In order to show how much tightening between the foregoing primary and proving holes may have been due to the concrete capping, and how much to the grouting, compare with the following holes in an adjoining but somewhat tighter section in which all drilling and testing followed the placing of the concrete.
Leakage gal. per min.
Barrels of cement used in grouting
Primary holes, 146 ft. head............
Island section, May and June, 1911
Casings through concrete, 146 ft. head.
After the dam was completed and with water standing at the crest, two holes were drilled underneath the dam for the purpose of observing leakage through or under the grouted zone. The first was 35 ft. downstream from the cut-off, was drilled 2.5 ft. lower than the grouted cut-off, and with the top of the casing 59 ft. below the water level in the reservoir the leakage was 7.5 gal. per min. The casing was extended upward and the water came to rest at elevation 24.2 ft. below reservoir level. The second hole was 30 ft. downstream from the most pervious part of the grouted cut-off and was drilled 1 ft. below it; with the top of the casing 72 ft. below reservoir level the flow was 53.8 gal. per min., with the casing carried up to 13 ft. below the reservoir level the flow ceased.
Return to left channel, September and October, 1911 conditions as in island section above
Average leakage of holes in gal. per min., at depths of
Cement used barrels, average
Total drilled 555 holes.............
............................34,038 lin. ft.........
Average per drill per ten-hour shift..........
.............................13.2 lin. ft.
Average shot per drill per shift.............
Primary or outside holes grouted............
375 taking 1,526.5 bbl. cement
Proving or middle holes grouted...............
160 taking 275.25 bbl. cement
Tight holes filled..........................
12 taking 15.00 bbl. cement
Setting casings, etc.................
125.25 bbl. cement
555 taking 1,942.00 bbl. cement
Most cement in any one hole..........................
Average for 535 holes taking grout..........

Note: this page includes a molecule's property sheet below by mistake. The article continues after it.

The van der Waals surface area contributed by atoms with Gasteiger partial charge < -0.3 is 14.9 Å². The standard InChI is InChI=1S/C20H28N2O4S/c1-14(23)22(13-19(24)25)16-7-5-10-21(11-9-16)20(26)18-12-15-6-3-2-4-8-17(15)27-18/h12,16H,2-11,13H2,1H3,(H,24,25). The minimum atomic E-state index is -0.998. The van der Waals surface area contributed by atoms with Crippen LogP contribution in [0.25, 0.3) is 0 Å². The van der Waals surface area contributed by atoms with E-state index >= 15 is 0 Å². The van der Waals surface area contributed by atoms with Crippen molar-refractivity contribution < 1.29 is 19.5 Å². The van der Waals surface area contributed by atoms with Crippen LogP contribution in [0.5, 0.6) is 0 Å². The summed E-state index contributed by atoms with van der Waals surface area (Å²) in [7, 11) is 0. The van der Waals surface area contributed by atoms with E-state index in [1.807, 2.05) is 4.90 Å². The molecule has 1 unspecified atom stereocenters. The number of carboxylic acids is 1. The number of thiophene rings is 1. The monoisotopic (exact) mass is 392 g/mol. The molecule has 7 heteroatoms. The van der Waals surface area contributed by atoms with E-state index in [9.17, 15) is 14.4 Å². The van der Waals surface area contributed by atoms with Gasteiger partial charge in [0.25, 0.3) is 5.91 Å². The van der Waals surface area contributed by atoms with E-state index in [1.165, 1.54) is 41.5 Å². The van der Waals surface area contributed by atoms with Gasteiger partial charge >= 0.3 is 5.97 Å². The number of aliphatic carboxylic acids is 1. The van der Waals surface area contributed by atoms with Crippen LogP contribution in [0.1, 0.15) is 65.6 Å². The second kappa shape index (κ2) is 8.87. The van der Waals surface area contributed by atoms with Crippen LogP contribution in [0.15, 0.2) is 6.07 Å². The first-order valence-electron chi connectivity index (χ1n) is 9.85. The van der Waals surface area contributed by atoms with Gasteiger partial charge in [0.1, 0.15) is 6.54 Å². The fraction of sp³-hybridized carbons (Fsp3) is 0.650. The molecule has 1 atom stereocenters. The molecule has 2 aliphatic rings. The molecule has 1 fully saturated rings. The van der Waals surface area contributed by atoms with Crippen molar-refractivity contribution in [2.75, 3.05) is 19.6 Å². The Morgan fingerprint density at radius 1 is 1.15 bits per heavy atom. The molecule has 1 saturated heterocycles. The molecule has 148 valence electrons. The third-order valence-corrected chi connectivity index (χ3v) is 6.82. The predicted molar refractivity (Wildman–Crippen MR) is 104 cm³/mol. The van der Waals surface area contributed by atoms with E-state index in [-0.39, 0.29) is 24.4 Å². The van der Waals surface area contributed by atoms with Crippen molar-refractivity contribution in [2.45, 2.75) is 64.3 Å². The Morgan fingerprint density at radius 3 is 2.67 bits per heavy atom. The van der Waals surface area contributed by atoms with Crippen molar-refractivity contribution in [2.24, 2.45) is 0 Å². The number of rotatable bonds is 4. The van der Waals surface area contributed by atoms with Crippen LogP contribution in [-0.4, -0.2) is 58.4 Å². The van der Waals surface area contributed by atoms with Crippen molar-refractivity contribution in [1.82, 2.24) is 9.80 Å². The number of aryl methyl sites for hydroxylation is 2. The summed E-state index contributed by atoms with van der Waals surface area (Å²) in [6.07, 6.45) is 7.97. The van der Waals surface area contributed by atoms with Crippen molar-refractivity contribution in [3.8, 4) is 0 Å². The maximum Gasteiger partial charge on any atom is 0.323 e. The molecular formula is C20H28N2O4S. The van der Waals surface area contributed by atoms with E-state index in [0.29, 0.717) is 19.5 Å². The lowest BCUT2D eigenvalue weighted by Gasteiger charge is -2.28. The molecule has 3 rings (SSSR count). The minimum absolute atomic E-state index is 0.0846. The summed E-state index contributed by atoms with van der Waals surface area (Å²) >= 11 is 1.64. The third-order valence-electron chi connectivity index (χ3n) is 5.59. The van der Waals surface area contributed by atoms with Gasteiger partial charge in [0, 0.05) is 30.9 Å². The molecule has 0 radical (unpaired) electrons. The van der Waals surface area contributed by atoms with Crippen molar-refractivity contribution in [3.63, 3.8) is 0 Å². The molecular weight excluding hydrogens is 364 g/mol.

............. 3.37 bbl.
$0.59 per lin. ft.
0.18 per lin. ft.
Cement at $2.20 per bbl. at cut-off.....
0.12 per lin. ft.
Repairs, oil, waste, shot, etc.....
0.17 per lin. ft.
Depreciation on grouting plant, 50 per cent...
0.15 per lin. ft.
1.21 per lin. ft.
Other charges were prorated as follows:
General plant, camp, etc....
0.45 per lin. ft.
Cofferdams and pumping....
0.15 per lin. ft.
Engineering and superintendence....
0.19 per lin. ft.
2.00 per lin. ft.
The following conclusions were drawn from the experience at Estacada. The first four are undoubtedly sound; the last one though probably justified in that particular formation might not apply to a different one.
Do all drilling, testing and grouting through casings set in the concrete cut-off.
Do all testing from elevated tanks, and not by pump.
Test and grout each hole as soon as drilled, and for a few days thereafter keep the drills away from the probable zone of diffusion.
In grouting, especially at high pressures, it is best to close the valve before the tank is entirely empty, because the air which follows the grout into the hole is apt to make trouble.
Begin with a comparatively thin grouting mixture and, if taken freely, thicken until each succeeding batch requires either an increased time for discharging or an increased pressure. To force charge after charge of thin grout into a hole probably means in a great measure the wasting of cement.
For further interesting information, and for results expressed in much greater detail reference should be made to the paper.
In Engineering News of April 3, 1913, is a very good description of the grouting of a zone below the cut-off trench of the Lahontan dam. The operation appears to have been very skilfully conducted and successful in accomplishing the desired result. The following is an abstract of the descriptive article: